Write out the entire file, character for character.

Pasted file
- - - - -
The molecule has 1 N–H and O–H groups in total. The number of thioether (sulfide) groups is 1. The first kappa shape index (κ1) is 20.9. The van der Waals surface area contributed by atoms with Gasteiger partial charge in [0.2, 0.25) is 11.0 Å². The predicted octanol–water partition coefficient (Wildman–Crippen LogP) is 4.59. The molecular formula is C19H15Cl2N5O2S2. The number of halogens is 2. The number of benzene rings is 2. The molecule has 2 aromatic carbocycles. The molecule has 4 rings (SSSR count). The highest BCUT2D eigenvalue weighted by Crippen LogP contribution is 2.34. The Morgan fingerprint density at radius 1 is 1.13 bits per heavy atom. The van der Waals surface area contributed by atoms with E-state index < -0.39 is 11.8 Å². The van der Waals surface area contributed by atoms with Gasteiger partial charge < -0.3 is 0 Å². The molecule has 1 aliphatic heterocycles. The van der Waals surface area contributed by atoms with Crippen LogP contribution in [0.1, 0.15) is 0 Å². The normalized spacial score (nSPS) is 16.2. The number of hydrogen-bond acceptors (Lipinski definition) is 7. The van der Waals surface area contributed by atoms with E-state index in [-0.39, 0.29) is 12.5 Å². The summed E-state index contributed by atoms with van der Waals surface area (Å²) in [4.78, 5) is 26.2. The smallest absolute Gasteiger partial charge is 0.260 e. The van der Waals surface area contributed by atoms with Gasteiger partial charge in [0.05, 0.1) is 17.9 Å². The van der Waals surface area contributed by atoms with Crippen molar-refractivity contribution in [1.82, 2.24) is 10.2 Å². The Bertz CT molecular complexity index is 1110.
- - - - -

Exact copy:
The molecule has 1 N–H and O–H groups in total. The number of thioether (sulfide) groups is 1. The first kappa shape index (κ1) is 20.9. The van der Waals surface area contributed by atoms with Gasteiger partial charge in [0.2, 0.25) is 11.0 Å². The predicted octanol–water partition coefficient (Wildman–Crippen LogP) is 4.59. The molecular formula is C19H15Cl2N5O2S2. The number of halogens is 2. The number of benzene rings is 2. The molecule has 2 aromatic carbocycles. The molecule has 4 rings (SSSR count). The highest BCUT2D eigenvalue weighted by Crippen LogP contribution is 2.34. The Morgan fingerprint density at radius 1 is 1.13 bits per heavy atom. The van der Waals surface area contributed by atoms with E-state index < -0.39 is 11.8 Å². The van der Waals surface area contributed by atoms with Gasteiger partial charge < -0.3 is 0 Å². The molecule has 1 aliphatic heterocycles. The van der Waals surface area contributed by atoms with Crippen LogP contribution in [0.1, 0.15) is 0 Å². The normalized spacial score (nSPS) is 16.2. The number of hydrogen-bond acceptors (Lipinski definition) is 7. The van der Waals surface area contributed by atoms with E-state index in [-0.39, 0.29) is 12.5 Å². The summed E-state index contributed by atoms with van der Waals surface area (Å²) in [4.78, 5) is 26.2. The smallest absolute Gasteiger partial charge is 0.260 e. The van der Waals surface area contributed by atoms with Gasteiger partial charge in [0.05, 0.1) is 17.9 Å². The van der Waals surface area contributed by atoms with Crippen molar-refractivity contribution in [1.82, 2.24) is 10.2 Å². The Bertz CT molecular complexity index is 1110.